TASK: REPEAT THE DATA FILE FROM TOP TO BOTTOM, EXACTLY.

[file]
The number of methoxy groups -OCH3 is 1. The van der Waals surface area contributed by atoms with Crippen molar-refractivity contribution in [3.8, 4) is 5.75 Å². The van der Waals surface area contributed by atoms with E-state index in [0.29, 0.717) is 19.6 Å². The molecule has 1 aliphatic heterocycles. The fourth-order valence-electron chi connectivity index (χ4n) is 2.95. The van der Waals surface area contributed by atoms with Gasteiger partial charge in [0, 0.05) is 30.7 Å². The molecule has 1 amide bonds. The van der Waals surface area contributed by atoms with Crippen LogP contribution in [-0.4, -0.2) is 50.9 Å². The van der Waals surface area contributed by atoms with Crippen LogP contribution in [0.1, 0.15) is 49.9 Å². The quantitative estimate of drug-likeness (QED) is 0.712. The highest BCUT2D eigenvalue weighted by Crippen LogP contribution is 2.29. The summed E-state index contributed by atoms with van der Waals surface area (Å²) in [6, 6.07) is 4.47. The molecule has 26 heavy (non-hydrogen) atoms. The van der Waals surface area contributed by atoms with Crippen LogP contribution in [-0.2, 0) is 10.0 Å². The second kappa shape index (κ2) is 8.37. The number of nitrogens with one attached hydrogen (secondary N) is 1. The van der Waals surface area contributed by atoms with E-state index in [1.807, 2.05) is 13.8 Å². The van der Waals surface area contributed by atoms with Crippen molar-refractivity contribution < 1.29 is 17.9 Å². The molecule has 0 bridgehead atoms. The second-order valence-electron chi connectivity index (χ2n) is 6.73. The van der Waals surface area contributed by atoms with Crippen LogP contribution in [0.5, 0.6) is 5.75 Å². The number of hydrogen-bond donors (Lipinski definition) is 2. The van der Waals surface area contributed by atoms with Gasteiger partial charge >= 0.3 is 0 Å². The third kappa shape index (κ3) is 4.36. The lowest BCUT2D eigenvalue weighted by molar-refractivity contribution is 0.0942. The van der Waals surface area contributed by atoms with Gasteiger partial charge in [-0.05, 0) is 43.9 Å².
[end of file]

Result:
The number of methoxy groups -OCH3 is 1. The van der Waals surface area contributed by atoms with Crippen molar-refractivity contribution in [3.8, 4) is 5.75 Å². The van der Waals surface area contributed by atoms with E-state index in [0.29, 0.717) is 19.6 Å². The molecule has 1 aliphatic heterocycles. The fourth-order valence-electron chi connectivity index (χ4n) is 2.95. The van der Waals surface area contributed by atoms with Gasteiger partial charge in [0, 0.05) is 30.7 Å². The molecule has 1 amide bonds. The van der Waals surface area contributed by atoms with Crippen LogP contribution in [-0.4, -0.2) is 50.9 Å². The van der Waals surface area contributed by atoms with Crippen LogP contribution in [0.1, 0.15) is 49.9 Å². The quantitative estimate of drug-likeness (QED) is 0.712. The highest BCUT2D eigenvalue weighted by Crippen LogP contribution is 2.29. The summed E-state index contributed by atoms with van der Waals surface area (Å²) in [6, 6.07) is 4.47. The molecule has 26 heavy (non-hydrogen) atoms. The van der Waals surface area contributed by atoms with Crippen LogP contribution in [-0.2, 0) is 10.0 Å². The second kappa shape index (κ2) is 8.37. The number of nitrogens with one attached hydrogen (secondary N) is 1. The van der Waals surface area contributed by atoms with E-state index in [1.807, 2.05) is 13.8 Å². The van der Waals surface area contributed by atoms with Crippen molar-refractivity contribution < 1.29 is 17.9 Å². The molecule has 0 bridgehead atoms. The second-order valence-electron chi connectivity index (χ2n) is 6.73. The van der Waals surface area contributed by atoms with Crippen LogP contribution in [0.5, 0.6) is 5.75 Å². The number of hydrogen-bond donors (Lipinski definition) is 2. The van der Waals surface area contributed by atoms with Gasteiger partial charge >= 0.3 is 0 Å². The third kappa shape index (κ3) is 4.36. The lowest BCUT2D eigenvalue weighted by molar-refractivity contribution is 0.0942. The van der Waals surface area contributed by atoms with Gasteiger partial charge in [-0.05, 0) is 43.9 Å².